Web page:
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William Kuperman: 1943-2024

Revolutionized understanding of ocean acoustics

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William Kuperman, emeritus professor of oceanography and former Director of the Marine Physical Laboratory (MPL) at UC San Diego’s Scripps Institution of Oceanography, died June 30. He was 81.

Kuperman was widely recognized for his contributions to the fields of underwater acoustics and acoustical oceanography. Though he is known as one of the founding fathers of the discipline of computational ocean acoustics, he also spent several years conducting research at sea. His work at Scripps concentrated on understanding the propagation, analysis and localization of sounds underwater in the natural environment.

Scripps physical oceanographer Bruce Cornuelle credited Kuperman with work that served as the basis of modern ocean acoustics research, including the co-authoring of the textbook "Computational Ocean Acoustics." 

“Bill was the dominant figure in ocean acoustics, and he had a long relationship with the Navy, which relied on him for advice on scientific directions as well as practical choices,” Cornuelle said. “He was generous, kind, loyal and supportive, motivated by curiosity, not glory, and had a great sense of humor. His passing impacts people around the country, and around the world.”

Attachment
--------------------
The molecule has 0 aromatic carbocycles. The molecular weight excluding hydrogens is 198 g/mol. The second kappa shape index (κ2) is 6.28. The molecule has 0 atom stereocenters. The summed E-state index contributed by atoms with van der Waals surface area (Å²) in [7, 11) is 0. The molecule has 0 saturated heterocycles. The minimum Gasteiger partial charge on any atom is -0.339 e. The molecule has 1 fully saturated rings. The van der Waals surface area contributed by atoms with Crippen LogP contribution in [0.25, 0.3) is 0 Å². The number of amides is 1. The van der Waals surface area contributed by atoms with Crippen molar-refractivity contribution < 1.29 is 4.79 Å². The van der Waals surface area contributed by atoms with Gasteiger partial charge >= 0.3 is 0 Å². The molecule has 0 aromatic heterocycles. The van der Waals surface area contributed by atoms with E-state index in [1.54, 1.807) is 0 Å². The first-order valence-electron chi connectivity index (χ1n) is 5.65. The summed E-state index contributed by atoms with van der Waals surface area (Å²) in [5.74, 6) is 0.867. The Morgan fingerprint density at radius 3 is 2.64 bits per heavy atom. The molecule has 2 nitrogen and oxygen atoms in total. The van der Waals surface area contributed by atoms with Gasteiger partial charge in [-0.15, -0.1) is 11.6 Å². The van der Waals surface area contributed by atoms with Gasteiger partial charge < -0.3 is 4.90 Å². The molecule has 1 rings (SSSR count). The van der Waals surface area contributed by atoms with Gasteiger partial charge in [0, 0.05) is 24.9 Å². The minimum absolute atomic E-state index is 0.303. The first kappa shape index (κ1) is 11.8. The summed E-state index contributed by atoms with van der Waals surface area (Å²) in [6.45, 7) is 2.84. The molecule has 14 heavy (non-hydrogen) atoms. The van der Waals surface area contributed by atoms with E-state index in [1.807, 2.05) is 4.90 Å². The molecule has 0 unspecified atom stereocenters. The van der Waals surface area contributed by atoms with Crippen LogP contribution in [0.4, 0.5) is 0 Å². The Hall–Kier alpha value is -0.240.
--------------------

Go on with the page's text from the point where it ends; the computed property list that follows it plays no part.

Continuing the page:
Born in New York City in 1943, Kuperman received a bachelor’s degree from the Polytechnic Institute of Brooklyn in 1965, a master of science from the University of Chicago in 1966, and a PhD from the University of Maryland in 1972, all in physics. He had previously held research positions with the Naval Research Laboratory in Washington, D.C., the SACLANT Undersea Research Center in La Spezia, Italy, and the Naval Ocean and Atmosphere Research Laboratory at NASA’s Stennis Space Center in Mississippi.  He joined Scripps Oceanography in 1992 and served as director of the Marine Physical Laboratory from then until 2020.

Kuperman was a member of the National Academy of Engineering and the American Geophysical Union, and a fellow and former president of the Acoustical Society of America, which awarded him its Pioneers of Underwater Acoustics Medal and its Gold Medal in recognition of his leadership, mentorship, and service. He also received the Walter Munk Award, named for his Scripps colleague, in 2011 from The Oceanography Society, and served as Secretary of the Navy/Chief of Naval Operations Chair for Ocean Science.

“Bill was instrumental in advancing our understanding of ocean sound propagation, shallow water acoustics, and the integration of signal processing in environmental applications,” said Scripps oceanographer and current MPL Director Eric Terrill. “His work encompassed both theoretical and experimental aspects, often involving extensive at-sea experiments.  He was also a wonderful mentor and generous with his time.” 

Kuperman’s mentorship of generations of scientists earned him a reputation for benevolence in the eyes of many.

“Bill made sure that everyone in his group was actively participating in numerous seagoing experiments, including several in conjunction with the NATO laboratory in Italy that was known as SACLANT back then,” said Michael Collins, a mathematician at the Naval Research Laboratory. “Bill was an inspiration to everyone in the group, somewhat along the lines of a football coach whose players would run through a brick wall for him.”